“I’m unlikely to benefit (from the donation of my husband’s brain), and so are my children. But my grandchildren might benefit from medication or research that is done on the brain to cure dementia.”  

“Anyway, after you die, you don’t have any more use. Of course, most people think that you must retain your ‘complete’ body, but that’s a waste," her daughter Vivian added. "Who knows, my tiny contribution could help. What is important is the present. After someone passes, what’s left?”  

Mdm Ow also believes her late husband would have willingly signed up to be a brain donor, as he believed in helping others in whatever ways he could. 

“When my brother said, ‘Now he doesn’t have a brain’, I told him, ‘Well, he doesn’t need a brain!’” she said, with a chuckle. 

Can anyone register to be a brain donor?

Interested individuals need to be above 21 years old. 

​​BBS is not able to accept donors who have infectious diseases like HIV, hepatitis and Creutzfeldt-Jakob disease to prevent transmission to researchers who study these human biological materials, said Dr Joan Sim from BBS. 

Additionally, brain donation will not be able to proceed if there is a delay of more than 48 hours after death, because “there will be degradation of the tissues which makes them not useful for in-depth research studies”, she added.

Brain donation is also not possible when a patient on life support has been declared brain dead, due to the extent of tissue damage.



Brain donation can help with early detection and diagnosis, as there is often a “window” period for some neurodegenerative disorders like dementia where medication, therapy and rehabilitation can help with the symptoms at an earlier stage, noted Dr Adeline Ng, a senior consultant of neurology at the National Neuroscience Institute (NNI) and deputy director at BBS. 

It also “allows patients and their families more time to plan for the future”, she added.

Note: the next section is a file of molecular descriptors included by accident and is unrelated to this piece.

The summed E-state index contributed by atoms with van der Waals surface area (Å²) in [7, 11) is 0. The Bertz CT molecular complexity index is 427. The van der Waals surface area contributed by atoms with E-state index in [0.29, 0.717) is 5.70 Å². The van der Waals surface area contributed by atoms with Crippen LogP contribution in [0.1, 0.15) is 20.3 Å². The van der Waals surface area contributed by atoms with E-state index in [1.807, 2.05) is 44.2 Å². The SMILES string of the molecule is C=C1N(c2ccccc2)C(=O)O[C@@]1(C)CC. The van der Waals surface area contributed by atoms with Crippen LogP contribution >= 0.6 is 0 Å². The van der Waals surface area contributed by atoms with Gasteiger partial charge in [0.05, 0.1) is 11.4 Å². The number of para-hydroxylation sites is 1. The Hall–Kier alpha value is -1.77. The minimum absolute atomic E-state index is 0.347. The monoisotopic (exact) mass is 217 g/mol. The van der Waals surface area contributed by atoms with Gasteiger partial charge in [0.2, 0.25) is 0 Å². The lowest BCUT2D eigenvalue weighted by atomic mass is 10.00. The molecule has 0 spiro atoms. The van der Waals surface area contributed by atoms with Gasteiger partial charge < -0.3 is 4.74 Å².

Studies have shown that Asian and Caucasian brains present different clinical symptoms in the same neurological disorder, although its reasons are still unclear, said Dr Ng. 

There are also demonstrated differences in brain structure between different Asian ethnic groups, so collecting a repository of brain tissue from these groups is important, she added.

Brain donation can also help doctors better understand mental illnesses. 

“Much like Parkinson’s disease and Alzheimer’s disease, psychiatric disorders are inherently difficult to study unless we have access to the affected brain tissues,” noted Dr Jimmy Lee, a senior consultant with the Department of Psychosis and Research Division at the Institute of Mental Health. 

Being able to study brain tissue will “provide insights into why individuals are affected differently” by the same psychiatric conditions, such as schizophrenia, major depressive disorder or bipolar disorder, added Dr Lee. 

After all, different individuals could display “more severe symptoms” or respond differently to similar treatment.

Illustrating how current research into the brain has helped doctors understand neurological diseases better, Dr Yeo Tianrong added that it is now possible to “simultaneously interrogate thousands of genes” from the brain of someone with Alzheimer’s disease to work out which genes have been “turned on” and which have been “turned off”.  

Researchers can even do that with each individual cell within brain tissues, providing them “a signature of how the cells in the brain have been changed by the disease”, said the senior consultant of neurology at NNI and deputy director designate at BBS. 

Dr Yeo said studies have also shown that cells in the immune system may be “potentiating brain injury” by making neurons more vulnerable to dying. 

“(This is) an important insight … so drugs which target immune cells, rather than cells in the brain, are now being considered for clinical trials to slow down or stop dementia.”

Even though the Yip family said they never knew Mr Yip enjoyed making art, he found joy in the hobby while in the daycare centre. (Photo: CNA/Grace Yeoh)


One very real hurdle to persuading more people to sign up is that brain donation is separate from the Human Organ Transplant Act (HOTA), which Singapore citizens and permanent residents are automatically included in. And this separation “can be a challenge (to) any individual’s beliefs”, said Dr Sim, a manager at BBS.